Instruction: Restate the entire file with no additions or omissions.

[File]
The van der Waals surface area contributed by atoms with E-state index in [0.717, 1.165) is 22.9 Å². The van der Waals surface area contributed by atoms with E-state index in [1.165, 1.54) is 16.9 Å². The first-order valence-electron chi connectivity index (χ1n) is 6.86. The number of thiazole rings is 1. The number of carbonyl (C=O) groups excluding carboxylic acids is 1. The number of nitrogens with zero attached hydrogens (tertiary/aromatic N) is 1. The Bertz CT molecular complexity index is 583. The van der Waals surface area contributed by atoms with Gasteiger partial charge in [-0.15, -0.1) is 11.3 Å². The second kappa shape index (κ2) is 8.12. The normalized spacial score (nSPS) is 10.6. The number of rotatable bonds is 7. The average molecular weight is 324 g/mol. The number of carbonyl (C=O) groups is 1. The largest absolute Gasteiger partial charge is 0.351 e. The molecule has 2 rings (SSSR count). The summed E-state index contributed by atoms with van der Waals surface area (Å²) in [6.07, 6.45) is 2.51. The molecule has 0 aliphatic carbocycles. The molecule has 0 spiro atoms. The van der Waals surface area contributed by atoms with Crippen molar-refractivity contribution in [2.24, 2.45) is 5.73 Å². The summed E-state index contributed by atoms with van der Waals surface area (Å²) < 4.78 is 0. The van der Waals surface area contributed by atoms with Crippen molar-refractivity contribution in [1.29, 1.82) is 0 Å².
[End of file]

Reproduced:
The van der Waals surface area contributed by atoms with E-state index in [0.717, 1.165) is 22.9 Å². The van der Waals surface area contributed by atoms with E-state index in [1.165, 1.54) is 16.9 Å². The first-order valence-electron chi connectivity index (χ1n) is 6.86. The number of thiazole rings is 1. The number of carbonyl (C=O) groups excluding carboxylic acids is 1. The number of nitrogens with zero attached hydrogens (tertiary/aromatic N) is 1. The Bertz CT molecular complexity index is 583. The van der Waals surface area contributed by atoms with Gasteiger partial charge in [-0.15, -0.1) is 11.3 Å². The second kappa shape index (κ2) is 8.12. The normalized spacial score (nSPS) is 10.6. The number of rotatable bonds is 7. The average molecular weight is 324 g/mol. The number of carbonyl (C=O) groups is 1. The largest absolute Gasteiger partial charge is 0.351 e. The molecule has 2 rings (SSSR count). The summed E-state index contributed by atoms with van der Waals surface area (Å²) in [6.07, 6.45) is 2.51. The molecule has 0 aliphatic carbocycles. The molecule has 0 spiro atoms. The van der Waals surface area contributed by atoms with Crippen molar-refractivity contribution in [2.24, 2.45) is 5.73 Å². The summed E-state index contributed by atoms with van der Waals surface area (Å²) < 4.78 is 0. The van der Waals surface area contributed by atoms with Crippen molar-refractivity contribution in [1.29, 1.82) is 0 Å².